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Method identifies blazar candidates

An efficient multi-frequency algorithm cross-correlates large radio and x-ray surveys to help identify new sources with blazar-like properties.
11 December 2007, SPIE Newsroom. DOI: 10.1117/2.1200711.0925

Active galactic nuclei are a class of compact and highly variable energy sources associated with supermassive black holes at the center of a host galaxy. They include blazars, objects which exhibit some of the most violent phenomena in the universe. Their emission is dominated by non-thermal processes arising from relativistic particles accelerated in a jet of matter flowing away from the black hole. It covers the entire electromagnetic spectrum, making them ideal sources for multi-frequency observations. Although blazars are not commonplace in the universe, they may be the dominant population of extragalactic sources in the hard x-ray and γ-ray bands and the largest contaminant of cosmic microwave background (CMB) fluctuation maps.1

To date, the number of known blazars does not exceed 2000, but the forthcoming data from the AGILE gamma-ray large area space telescope and Planck space observatories are expected to reveal several thousands of objects of this type. The preparation for these missions, presently underway, requires the identification of new blazar samples to gain insight into their multi-frequency and statistical properties.

At the Science Data Center of the Italian Space Agency (ASDC), we recently compiled a sample of objects with blazar-like properties by cross-correlating large radio and x-ray surveys. The former included data from the National Radio Astronomy Observatory (NRAO) very large array (VLA) Sky Survey (NVSS) and the Australia Telescope Compact Array catalogue of compact Porkes-MIT-NRAO (PMN) sources (ATCAPMN), while the latter used data from the ROSAT All-Sky Survey (RASS). Optical data were taken from the Sloan Digital Sky Survey (SDSS)2 and from the Two Degree Field system surveys to spectroscopically identify likely candidates and test the validity of the selection method. We used a visual inspection procedure to compile the ASDC radio-optical-x-ray catalog (ROXA), a list of 816 objects among which 510 are confirmed blazars (see Figure 1). Only 19% of the candidates were non-blazar objects, demonstrating the high efficiency of our selection method.3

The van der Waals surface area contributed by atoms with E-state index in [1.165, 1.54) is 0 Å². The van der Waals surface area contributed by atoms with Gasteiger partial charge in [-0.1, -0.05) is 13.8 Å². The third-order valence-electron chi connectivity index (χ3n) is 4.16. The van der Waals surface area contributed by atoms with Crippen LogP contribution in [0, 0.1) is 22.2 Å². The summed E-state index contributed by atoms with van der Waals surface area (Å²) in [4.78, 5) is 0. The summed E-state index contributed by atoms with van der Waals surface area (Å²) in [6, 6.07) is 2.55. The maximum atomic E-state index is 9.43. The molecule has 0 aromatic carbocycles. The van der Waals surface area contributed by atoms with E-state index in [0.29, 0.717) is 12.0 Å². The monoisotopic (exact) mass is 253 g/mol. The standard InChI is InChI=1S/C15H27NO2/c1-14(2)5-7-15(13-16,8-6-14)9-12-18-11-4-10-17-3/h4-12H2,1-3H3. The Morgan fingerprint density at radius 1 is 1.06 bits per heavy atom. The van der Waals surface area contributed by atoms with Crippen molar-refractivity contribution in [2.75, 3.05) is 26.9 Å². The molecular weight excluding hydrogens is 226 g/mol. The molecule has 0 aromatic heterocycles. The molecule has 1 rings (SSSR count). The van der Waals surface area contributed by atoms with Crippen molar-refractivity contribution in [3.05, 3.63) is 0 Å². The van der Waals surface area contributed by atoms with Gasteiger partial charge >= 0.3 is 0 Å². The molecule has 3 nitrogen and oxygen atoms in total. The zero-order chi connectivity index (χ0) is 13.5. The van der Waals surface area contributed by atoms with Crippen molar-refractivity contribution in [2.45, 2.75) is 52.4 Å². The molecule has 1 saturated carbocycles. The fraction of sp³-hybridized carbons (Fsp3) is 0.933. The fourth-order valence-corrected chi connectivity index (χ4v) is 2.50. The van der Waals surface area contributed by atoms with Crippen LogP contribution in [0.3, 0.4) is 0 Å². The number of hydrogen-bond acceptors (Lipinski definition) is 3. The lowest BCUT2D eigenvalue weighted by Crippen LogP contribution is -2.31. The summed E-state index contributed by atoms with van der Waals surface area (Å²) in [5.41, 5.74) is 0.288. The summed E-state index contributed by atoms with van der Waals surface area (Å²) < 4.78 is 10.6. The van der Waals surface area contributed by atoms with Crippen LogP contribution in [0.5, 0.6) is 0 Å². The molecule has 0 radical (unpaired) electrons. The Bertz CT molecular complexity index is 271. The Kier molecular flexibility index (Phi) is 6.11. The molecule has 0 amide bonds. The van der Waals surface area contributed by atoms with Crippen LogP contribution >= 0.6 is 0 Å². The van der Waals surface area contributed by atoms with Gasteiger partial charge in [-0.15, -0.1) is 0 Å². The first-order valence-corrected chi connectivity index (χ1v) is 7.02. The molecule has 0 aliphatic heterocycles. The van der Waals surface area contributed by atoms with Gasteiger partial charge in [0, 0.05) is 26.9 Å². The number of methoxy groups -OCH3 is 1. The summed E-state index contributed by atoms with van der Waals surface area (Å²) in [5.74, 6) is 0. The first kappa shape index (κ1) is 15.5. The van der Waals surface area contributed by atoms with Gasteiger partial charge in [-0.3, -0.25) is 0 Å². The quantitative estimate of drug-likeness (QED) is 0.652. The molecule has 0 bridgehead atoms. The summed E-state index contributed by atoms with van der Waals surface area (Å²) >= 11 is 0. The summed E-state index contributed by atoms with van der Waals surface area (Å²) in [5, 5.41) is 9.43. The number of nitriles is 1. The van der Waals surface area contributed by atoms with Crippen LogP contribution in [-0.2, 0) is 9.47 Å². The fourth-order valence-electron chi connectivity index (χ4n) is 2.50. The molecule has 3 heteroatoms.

Figure 1. Aitoff projection of the Radio-Optical-X-ray catalog sources plotted in galactic coordinates (top). Purple circles are for BL Lacertae-type objects whereas blue circles are for quasar-type objects. Typical spectra obtained from the Sloan Digital Sky Survey online services2 are shown in the middle and bottom panels, respectively.

ROXA also includes 173 new blazar identifications, representing approximately 10% of all presently known blazars. The relatively high flux threshold in the x-ray energy band (provided by the RASS survey) preferentially selects objects with high x-ray to radio flux ratios, leading to the discovery of many new potential targets for GeV-TeV observations.

Our method, based on a multi-frequency selection algorithm, is complementary to previous surveys that used single-band approaches.4,5 In principle, our selection method could also be applied to the entire sky to build a much larger sample suitable for the identification of foreground sources in CMB maps and possible γ-ray sources. At present, the most suitable optical data available are from the SDSS project, and we plan to update the ROXA catalog as new SDSS releases become available.

Sara Turriziani, Elisabetta Cavazzuti, Paolo Giommi 
Science Data Center of the Italian Space Agency
European Space Agency - Centre for Earth Observation
Frascati, Italy

Sara Turriziani is a young astrophysicist born in Rome. She obtained her BSc in physics and her MS in science of the universe at the University of Rome Tor Vergata. Her current research interests are mainly focused on blazar surveys, searching for extreme objects, and on the construction of multi-frequency and interactive catalogs.

Elisabetta Cavazzuti is an astrophysicist at the Science Data Center of the Italian Space Agency. She was educated in Bologna and Rome. She works at the Italian Space Agency in the Observation of the Universe unit. Her scientific interests are mainly focused on blazar surveys and blazar contributions to extragalactic backgrounds.

Paolo Giommi is the director of the Science Data Center of the Italian Space Agency and the Italian lead scientist of the Symbol-X hard x-ray mission. He has extensive experience in blazar research and is one of the key investigators of the BeppoSAX and Swift teams which were awarded the 1998 and 2007 Bruno Rossi prizes.